This no-bullshit, almost cinema verité approach to such genre tropes is one of the strange charms of this film, if you can stomach the explicit gore, the slightly malicious and a tad voyeuristic sex-related scenes and the assorted cruelties populating this baby. Saw moved to the victims’ perspective as well, but Missing is a little smarter, particularly as it transitions to its second act. Whereas the first part deals with Hyeon-Ah’s terrible experience at the hands of Pan-Gon, the second focuses on her sister Hyeon-Jung’s craving for revenge, the desire to make her assailant pay for what he did, emphatically reversing the cards in the final act. Desire is quite an important element, because (along with gore) it is one of the most core traits which accompanied director Kim’s curious career ever since his debut. Curious because few people would suspect a writer of mainstream romcoms would turn into a director specializing in over the top thriller flicks.
Kim’s calling card to Chungmuro fame was his long-standing partnership with director Kang Woo-Suk, long before Cinema Service ever started. He wrote the script for 1988’s 달콤한 신부들 (Sweet Brides), the 1989 hit 행복은 성적순이 아니잖아요 (Happiness Does Not Come in Grades) with Lee Mi-Yeon, and 1990’s 나는 날마다 일어선다 (I Stand Every Day), not to mention penning the original story of 1991’s 누가 용의 발톱을 보았는가 (Who Saw the Dragon’s Toenails?) and the 1994 Park Joong-Hoon/Choi Jin-Shil cult comedy 마누라 죽이기 (How To Top My Wife). He did try his hand at debuting as director, but the utter failure of his first two projects pushed him back to life as a screenwriter, again working for Kang. It might not have aged incredibly well, but 1993’s phenomenal success 투캅스 (Two Cops) is one of the “lesser evils” Kang directed, and one of Kim’s finest scripts. But he eventually had to debut at the helm sooner or later, particularly considering how the industry was changing — from a director-centric medium to an excuse for Chaebol to fill their blank VHS tapes with content, hence the explosion of new faces in Chungmuro between 1992 and 1995.
And here’s where our connection with desire, anger, gore and psychopaths begins. If his moody 1994 debut 손톱 (Deep Scratch) was about the anger and complex of inferiority shown by a woman in her quest for revenge, 1998’s 올가미 (The Hole) was like a reversal of quintessential 1960s horror cliches such as the evil mother-in-law, by putting the spotlight on her over-possessive behavior to a deliriously over the top (and somewhat fascinating) extent. The stage moved to black comedy in 1999 with 신장개업 (The Grand Opening), about a new Chinese restaurant in town attracting the envy and vengeful attention of its rivals for supposedly using human flesh in their sauce. And, last but not least, Park Joong-Hoon’s dubious turn as a (guess what) psychopath who couldn’t tolerate a couple’s sugary happiness in the maligned 세이예스 (Say Yes). Save for the 2004 fiasco 스턴트맨 (Stunt Man), which went belly up after completing 80% of its shoot and running into funding and distribution problems, most of Kim Sung-Hong’s main characters have been psychological cripples moved by strong desires, and with terrible repercussions for those on the receiving end. Missing is no different.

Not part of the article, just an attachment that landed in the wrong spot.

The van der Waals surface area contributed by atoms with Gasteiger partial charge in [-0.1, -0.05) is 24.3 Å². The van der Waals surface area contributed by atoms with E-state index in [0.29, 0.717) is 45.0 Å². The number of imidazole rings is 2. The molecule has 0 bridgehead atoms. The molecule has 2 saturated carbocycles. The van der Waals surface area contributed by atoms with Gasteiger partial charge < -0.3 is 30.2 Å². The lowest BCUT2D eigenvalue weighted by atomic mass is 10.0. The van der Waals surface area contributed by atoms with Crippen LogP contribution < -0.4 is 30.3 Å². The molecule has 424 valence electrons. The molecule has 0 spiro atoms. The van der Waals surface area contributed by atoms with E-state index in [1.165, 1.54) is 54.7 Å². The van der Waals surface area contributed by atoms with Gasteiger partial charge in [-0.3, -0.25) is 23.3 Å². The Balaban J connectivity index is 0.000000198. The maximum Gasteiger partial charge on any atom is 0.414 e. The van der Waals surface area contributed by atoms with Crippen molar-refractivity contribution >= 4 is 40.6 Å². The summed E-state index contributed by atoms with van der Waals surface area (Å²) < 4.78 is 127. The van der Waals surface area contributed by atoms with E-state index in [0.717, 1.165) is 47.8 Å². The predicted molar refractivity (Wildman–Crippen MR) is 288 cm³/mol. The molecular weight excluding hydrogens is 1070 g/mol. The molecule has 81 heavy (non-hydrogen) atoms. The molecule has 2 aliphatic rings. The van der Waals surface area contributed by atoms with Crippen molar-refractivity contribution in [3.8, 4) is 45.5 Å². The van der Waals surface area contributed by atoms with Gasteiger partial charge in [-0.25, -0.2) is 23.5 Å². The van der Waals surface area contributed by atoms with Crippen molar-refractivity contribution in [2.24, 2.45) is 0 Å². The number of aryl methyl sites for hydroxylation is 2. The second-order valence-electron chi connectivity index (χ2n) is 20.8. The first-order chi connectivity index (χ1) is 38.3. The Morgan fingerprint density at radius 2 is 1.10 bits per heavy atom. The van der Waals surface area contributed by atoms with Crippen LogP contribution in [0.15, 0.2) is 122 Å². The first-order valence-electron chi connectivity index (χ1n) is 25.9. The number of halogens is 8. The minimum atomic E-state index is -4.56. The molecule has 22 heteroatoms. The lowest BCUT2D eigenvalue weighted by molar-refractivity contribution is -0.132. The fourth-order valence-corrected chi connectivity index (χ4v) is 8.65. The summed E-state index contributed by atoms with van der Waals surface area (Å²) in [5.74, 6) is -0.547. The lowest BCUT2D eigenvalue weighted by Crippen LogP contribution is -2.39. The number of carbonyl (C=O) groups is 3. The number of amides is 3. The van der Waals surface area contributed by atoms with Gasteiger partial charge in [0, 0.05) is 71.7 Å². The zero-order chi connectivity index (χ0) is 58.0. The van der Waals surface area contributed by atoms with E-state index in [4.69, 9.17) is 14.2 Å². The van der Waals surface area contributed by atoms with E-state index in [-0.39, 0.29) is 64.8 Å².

Yet, and here’s the key behind Kim’s evolution, this time we don’t get a straightforward genre flick. Shot raw, unplugged, almost documentary-style, Missing delves into the horror of confinement and blind lust for revenge in very explicit ways up to its barebones denouement. In a way it’s a shame (and one of the film’s biggest limitations) that the message takes over so strongly that it even upstages any characterization, but those are the traps being obsessed with thematic consciousness will force you into, unless you’re a Lee Chang-Dong or Park Chan-Wook type (people whose works almost always end up becoming morality plays, yet at the same time retaining strong characterization within). Then again, it’s about time filmmakers’ obsession with the complexities of the human mind is thrown in the bucket of oblivion, to finally focus on realism. Pan-Gon doesn’t eat liver with Chianti nor does he decries the seven capital sins while cleverly completing his masterful murders. No, he’s just a sad old man looking like a normal ajeosshi down the street, until his machete and meat grinder become the means of his punishing rage.
But that’s the point. Most psychopaths are most likely not misunderstood geniuses drawn to insanity, or refined intellectuals with a devilish thirst for blood. As a proof of this, Missing’s release ended up being postponed for months for a pretty peculiar (and in some ways frightening) reason: reality once again had become stranger than fiction. A man named Kang Ho-Sun killed and buried a half dozen women in the paddy fields of his house in Suwon, all because of the death of his wife in a fire. Despair led to anger against women, and that anger turned into madness. Sounds familiar, doesn’t it? It’s a quite refreshing sight to see Korean thrillers — starting with that triumph of filmmaking know as 살인의 추억 (Memories of Murder) — throw out all the limitations of this genre to focus on more realistic issues and portrayals, as recently shown by 추격자 (The Chaser). Missing is quite certainly a few notches below such quality works, and its warts and somewhat suspect overall message hurt the proceedings in a significant way. Yet, the strong acting (particularly a deliciously sleazy Moon Sung-Geun and a very fierce Chu Ja-Hyeon, who keeps improving at an impressive pace) and refreshingly realistic approach to what have become conventional genre tropes is another very strong sign that Korean thriller has found its own voice, and it’s here to stay…